Munif frames Wadi al-Uyoun at the onset of the novel, “[i]t was nothing like its surroundings, or rather had no connection with them, dazzling you with curiosity and wonder:

how had water and greenery burst out in a place like this?” (1). The wadi is a place of sanctuary from the harsh desert conditions of the surrounding desert. What plants and water make up the wadi allow for travelers and residents to truly survive in the climate of the Arabian Peninsula, “[w]hen caravans came, enveloped in clouds of dust and weakened by hunger and thirst, yet redoubling their efforts, in the last stage of the journey, to reach Wadi al-Uyoun as quickly as possible, they were overtaken by an almost frivolous enthusiasm” (1-2).

As a place of bounty and rest, Wadi al-Uyoun brings forth the initial characters that make of the choir of Arabian characters throughout Munif’s work. The unique and outstanding conditions in place in the wadi, potable water, vegetation for animals, amicable citizens, trade, allow for Munif to employ this location as a kind of nostalgic introduction. Instead of immediately detailing harsh desert conditions, the impending environmental impacts of the oil industry, the razing of villages and the onset of industrialization on the Arabian Peninsula, Munif begins with a place a safety. Indeed, as those who have visited the Arabian Peninsula can attest, the cool air coming off of date palms, the small creeks and wildlife present in such an oasis are a welcome and agreeable break from the dry desert winds and arid landscapes throughout the country.

In al-Ahsa, which is known as one of the world’s largest Oases, the cool breeze generated by a date farm or family residence would act as a reminder to the cooling power of these biological microcosms. Munif’s strategy is successful. Instead of the harsh, difficult climate that might be shown (both in a political and ecological sense) to readers outside of the peninsula, he constructs a positive location to begin the journey into the desert.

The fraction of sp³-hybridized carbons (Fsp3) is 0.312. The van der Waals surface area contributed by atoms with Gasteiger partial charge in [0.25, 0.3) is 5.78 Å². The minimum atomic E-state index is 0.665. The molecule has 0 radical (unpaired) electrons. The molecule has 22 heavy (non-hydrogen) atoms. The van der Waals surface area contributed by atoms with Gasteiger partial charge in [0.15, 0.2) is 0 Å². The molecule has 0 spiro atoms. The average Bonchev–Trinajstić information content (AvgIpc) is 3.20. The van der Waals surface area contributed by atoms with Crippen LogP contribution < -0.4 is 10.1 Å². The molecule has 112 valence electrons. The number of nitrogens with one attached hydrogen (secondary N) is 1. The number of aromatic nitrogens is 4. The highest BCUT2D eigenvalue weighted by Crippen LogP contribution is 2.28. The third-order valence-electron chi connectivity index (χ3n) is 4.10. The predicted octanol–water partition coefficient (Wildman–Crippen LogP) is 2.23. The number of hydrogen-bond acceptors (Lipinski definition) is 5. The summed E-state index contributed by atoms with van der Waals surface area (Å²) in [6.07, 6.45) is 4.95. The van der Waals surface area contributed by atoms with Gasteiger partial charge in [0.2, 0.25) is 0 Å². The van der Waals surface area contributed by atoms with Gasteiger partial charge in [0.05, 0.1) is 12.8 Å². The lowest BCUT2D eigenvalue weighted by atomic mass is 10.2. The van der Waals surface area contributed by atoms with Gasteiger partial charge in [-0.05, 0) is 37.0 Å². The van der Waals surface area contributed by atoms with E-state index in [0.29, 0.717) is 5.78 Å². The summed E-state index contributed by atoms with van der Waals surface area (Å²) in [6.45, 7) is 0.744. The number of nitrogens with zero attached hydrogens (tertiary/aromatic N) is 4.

Cities of Salt develops a kind of attachment to the pastoral life that goes on in the wadi. It is a simple place between trade posts, not a big city or an empty vista, it is not an arid, parched place as the novel’s title implies. It is in this wadi that Munif introduces the first member of his chorus, an ensemble that, in its many forms acts as a condemnation of the oil industry and the Saudi monarchs supporting that industry.

Miteb al-Hathal, a resident of Wadi al-Uyoun, is set apart; “[t]here was a special relationship, a rare passion between Miteb al-Hathal and Wadi al-Uyoun” (3). The eventual presence of Americans in the wadi begins to elevate Miteb from his status as a resident, to amore folkloric position. Miteb’s stance opposing the presence of the Americans in Wadi al- Uyoun sets him apart. “How do you expect us to let the infidels take a hundred and one buckets of water from the wells every day and throw it on the ground, and not say a word about it,” asks Miteb of an Emir (88). His position as a dissenting character against the presence of Americans in Wadi al-Uyoun propels him to an important place in the novel, as a symbol for those who feel the weight of oppression or resist the temptations of monetary gain in the of Americans.

The oil men eventually destroy the wadi, having determined it was worth more as a resource than as a break from the harsh desert terrain; “[a]fter destroying the first grove of trees, the tractors turned to the next with the same bestial voracity and uprooted them. The trees shook violently and groaned before falling, cried for help, wailed, panicked, called out helpless pain and then fell entreatingly to the ground, as if trying to snuggle into the earth to grow and spring forth alive again ” (106). Briefly, Munif allows the destroyed environment of the wadi to sing, weaving in a melody of ecological destruction, becoming a barren city of salt.

After the collapse of life in Wadi al-Uyoun, and Miteb departs from his home and family, “[a]t some point, no one knows exactly when, as the men ran out and got to work, as fathers called their sons to help them gather pieces of wood, Miteb al-Hathal withdrew quietly and left the hill, heading in the direction of Mount Zahra” (107). This disappearance marks the beginning of his status as folk symbol34.

He later appears to travelers and his son in a momentous fashion during a rain storm by a creek, “[h]e seemed enormously tall and rather white skinned… His physical form was so clearly discernible and so extremely powerful that he appeared to be closer than the opposite bank, as if he were directly over the water” (152). Here, Miteb’s expressions change from critical to prophetic. “This is the last of your happiness,” he tells the travelers (152). Aside from the biblicalimagery of Miteb hovering over the water, the reader also understands that a physical change has occurred. Instead of the father and resident of the wadi he had once been, he is transformed into someone “enormously tall” and “extremely powerful.”